Veterans Day—How It Was Named
“A Soldier Known But to God”
In 1921, an American soldier—his name “known but to God”—was buried on a Virginia hillside overlooking the Potomac River and the city of Washington. The Arlington National Cemetery burial site of this unknown World War I soldier became the personification of dignity and reverence for America’s veterans.
Similar ceremonies occurred earlier in England and France, where an “unknown soldier” was buried in each nation’s highest place of honor (in England, Westminster Abbey; in France, the Arc de Triomphe).
These memorial gestures all took place on November 11, giving universal recognition to the celebrated ending of World War 1 hostilities at 11 a.m., November 11, 1918 (the 11th hour of the 11th day of the 11th month). The day became known as “Armistice Day.”
Armistice Day officially received its name in America in 1926 through a Congressional resolution. It became a national holiday 12 years later by similar Congressional action.
If the idealistic hope had been realized that World War I was “The War to end all wars,” November 11 might still be called Armistice Day. But shortly after the holiday was proclaimed, World War II broke out in Europe and shattered the dream. Sixteen and one-half million Americans took part. Four hundred and six thousand died. The families and friends of these dead longed for a way to honor their memory.
“To Honor Veterans of All Wars”
An answer to the dilemma of how to pay tribute to those who had served in this latest, great war came in a proposal made by Representative Edwin K. Rees of Kansas: Change Armistice Day to Veterans Day, and make this an occasion to honor those who have served America in all wars.
President Eisenhower, in 1954, signed the bill proclaiming November 11 as Veterans Day, and he called for Americans everywhere to rededicate themselves to the cause of peace.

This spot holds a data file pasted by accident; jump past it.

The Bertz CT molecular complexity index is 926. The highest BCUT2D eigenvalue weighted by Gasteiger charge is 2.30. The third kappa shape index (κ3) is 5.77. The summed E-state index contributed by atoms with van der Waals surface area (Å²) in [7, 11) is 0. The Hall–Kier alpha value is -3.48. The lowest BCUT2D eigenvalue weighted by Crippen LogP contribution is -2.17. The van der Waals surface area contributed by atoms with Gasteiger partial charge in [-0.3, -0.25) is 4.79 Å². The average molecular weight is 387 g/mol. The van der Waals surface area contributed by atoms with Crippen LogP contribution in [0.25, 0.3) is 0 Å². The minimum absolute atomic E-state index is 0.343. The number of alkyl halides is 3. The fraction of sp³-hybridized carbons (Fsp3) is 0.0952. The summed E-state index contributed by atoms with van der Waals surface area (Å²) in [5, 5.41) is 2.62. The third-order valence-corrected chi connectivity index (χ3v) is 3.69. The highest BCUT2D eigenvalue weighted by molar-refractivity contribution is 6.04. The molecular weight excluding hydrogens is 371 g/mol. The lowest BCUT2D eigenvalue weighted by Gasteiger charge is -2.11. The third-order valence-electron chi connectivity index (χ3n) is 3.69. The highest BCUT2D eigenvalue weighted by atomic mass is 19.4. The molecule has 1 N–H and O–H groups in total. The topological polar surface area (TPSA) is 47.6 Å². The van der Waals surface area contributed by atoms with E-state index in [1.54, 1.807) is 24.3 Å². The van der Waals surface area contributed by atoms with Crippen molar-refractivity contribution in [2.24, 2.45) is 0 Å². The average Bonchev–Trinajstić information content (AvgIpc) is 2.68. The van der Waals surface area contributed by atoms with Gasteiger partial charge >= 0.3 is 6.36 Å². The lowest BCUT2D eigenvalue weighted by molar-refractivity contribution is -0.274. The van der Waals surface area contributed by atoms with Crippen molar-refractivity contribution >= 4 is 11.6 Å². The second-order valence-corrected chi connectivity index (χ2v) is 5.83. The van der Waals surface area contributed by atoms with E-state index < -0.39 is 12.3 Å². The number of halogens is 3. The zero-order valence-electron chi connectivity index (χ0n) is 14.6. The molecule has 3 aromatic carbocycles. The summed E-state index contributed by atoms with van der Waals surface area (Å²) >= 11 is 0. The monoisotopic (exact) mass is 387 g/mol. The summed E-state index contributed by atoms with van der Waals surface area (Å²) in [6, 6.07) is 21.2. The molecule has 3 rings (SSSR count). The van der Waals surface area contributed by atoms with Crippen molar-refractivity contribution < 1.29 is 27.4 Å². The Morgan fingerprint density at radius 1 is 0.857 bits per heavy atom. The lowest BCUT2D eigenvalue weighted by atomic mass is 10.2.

On May 30, 1958, two more unidentified American war dead were brought to Arlington Cemetery from overseas and interred in the plaza beside their Comrade of World War I. One was killed in World War II, the other in Korea. A law passed in 1973 provided for the interment of an unknown American who lost his life in Southeast Asia during the Vietnam era.
For several years no qualifying remains were discovered so a memorial plaque was placed in the Amphitheater’s Memorial Display Room. On Memorial Day 1984, however, the Unknown Serviceman from that conflict was placed “In Honored Glory" alongside his fellow countrymen.
To honor these men, symbolic of all Americans who gave their lives in all wars, an Army honor guard, The 3d United States Infantry (The Old Guard), keeps day and night vigil.
“Date Too Significant to Change”
A law passed in 1968 changed the national commemoration of Veterans Day to the fourth Monday in October. It soon became apparent, however, that November 11 was a matter of historic and patriotic significance to a great number of our citizens. Congress, therefore, enacted legislation (Public Law 94-97) which returned the observance of this special day to its traditional date beginning in 1978.
“Once Belonged to Robert E. Lee”
Focal point for ceremonies conducted by the Veterans Day National Committee continues to be the Arlington Memorial Amphitheater built around the Tomb of the Unknown Soldier at Arlington National Cemetery. The site, established in 1864 and now operated by the Department of Defense, lies on property that once belonged to General Robert E. Lee.
At 11 a.m. on Veterans Day a combined color guard representing all military services honors the Unknown Soldier by executing “Present Arms” at the Tomb. The Nation’s tribute to its war dead is symbolized by the laying of a Presidential wreath. The bugler sounds “Taps.” The balance of the ceremony, which includes a brief address, takes place at the Amphitheater.
Veterans Day ceremonies at Arlington and elsewhere in the Nation are coordinated by the President’s Veterans Day National Committee. Chaired by the Administrator of Veterans Affairs, the group has an executive committee which includes representatives of fifteen national veterans’ organizations chartered by Congress. The remaining nine members represent other national veterans service associations.
The Governor of each State and the U.S. Territories appoints a Veterans Day chairperson who, in cooperation with the National Committee, plans, arranges and promotes appropriate ceremonies within his or her jurisdiction.